Leishmania major infection in a dog with cutaneous manifestations

Gad Baneth, Yaarit Nachum-Biala, Maytal Shabat Simon, Ori Brenner, Sarit Gaier, Alicia Rojas, Daniel Yasur-Landau

Research output: Contribution to journalArticlepeer-review


Background: Leishmania major is a main cause of cutaneous leishmaniasis in humans in an area that stretches from India through Central Asia, the Middle East, to North and West Africa. In Israel, it is a common infection of humans with rodents as the reservoir hosts and Phlebotomus papatasi as its sand fly vector. Findings: A 6 months old spayed female mixed breed dog was referred to the Hebrew University Veterinary Teaching Hospital with a large ulcerative dermal lesion on the muzzle, and lesions in the foot pads and left hind leg. Histopathology of a skin biopsy found chronic lymphohistiocytic dermatitis with the presence of Leishmania spp. amastigotes in the muzzle. Physical examination indicated that the dog was overall in a good clinical condition and the main findings were the skin lesions and enlarged prescapular lymph nodes. Complete blood count and serum biochemistry profile were within reference ranges. Serology by ELISA was positive for Leishmania spp. and PCR of the prescapular lymph node was positive by an ITS1 region PCR-high resolution melt analysis. However, the melt curve and subsequent DNA sequencing indicated that infection was caused by L. major and not L. infantum, which is the main causative agent of canine leishmaniosis in the Mediterranean region. DNA was extracted from the paraffin embedded muzzle biopsy and PCR with sequencing also indicated L. major. The dog's young age and the absence of hyperglobulinemia and anemia were not typical of L. infantum infection. The dog was treated with allopurinol and the skin lesions improved and later disappeared when the dog was re-evaluated. Conclusions: This is the first molecularly-confirmed case of L. major infection in a dog. Two previous reports of L. major in dogs originated from Saudi-Arabia and Egypt in 1985 and 1987 were confirmed by enzymatic biochemical techniques. Serology for L. infantum was positive probably due to the well documented serological cross-reactivity between Leishmania spp. Although dogs and wild carnivores are not considered main reservoirs for L. major, the possibility of clinical canine disease and their potential as secondary hosts should be investigated in areas endemic for human L. major infection.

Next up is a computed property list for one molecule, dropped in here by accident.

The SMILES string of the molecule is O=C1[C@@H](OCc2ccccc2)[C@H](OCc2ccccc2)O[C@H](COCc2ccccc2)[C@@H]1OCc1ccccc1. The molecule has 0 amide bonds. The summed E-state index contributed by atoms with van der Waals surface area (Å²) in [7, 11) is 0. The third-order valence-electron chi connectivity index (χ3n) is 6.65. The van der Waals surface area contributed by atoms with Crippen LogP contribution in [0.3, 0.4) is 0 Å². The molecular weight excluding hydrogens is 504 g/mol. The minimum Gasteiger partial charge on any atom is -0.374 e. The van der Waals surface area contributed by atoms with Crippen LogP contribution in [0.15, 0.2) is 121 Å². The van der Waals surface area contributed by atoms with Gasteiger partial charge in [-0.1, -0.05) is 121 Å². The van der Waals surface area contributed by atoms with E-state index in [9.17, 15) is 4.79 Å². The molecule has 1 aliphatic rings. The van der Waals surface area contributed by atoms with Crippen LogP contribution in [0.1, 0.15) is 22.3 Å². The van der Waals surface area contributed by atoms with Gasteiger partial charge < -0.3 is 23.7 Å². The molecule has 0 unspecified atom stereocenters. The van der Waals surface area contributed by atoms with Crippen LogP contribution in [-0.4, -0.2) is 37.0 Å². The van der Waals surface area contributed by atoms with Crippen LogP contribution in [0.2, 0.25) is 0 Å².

Original languageAmerican English
Article number246
JournalParasites and Vectors
Issue number1
StatePublished - 10 May 2016


  • Allopurinol
  • Canine
  • Cutaneous leishmaniasis
  • Israel
  • Leishmania major
  • Leishmania major treatment
  • Molecularly-confirmed

All Science Journal Classification (ASJC) codes

  • Infectious Diseases
  • Parasitology


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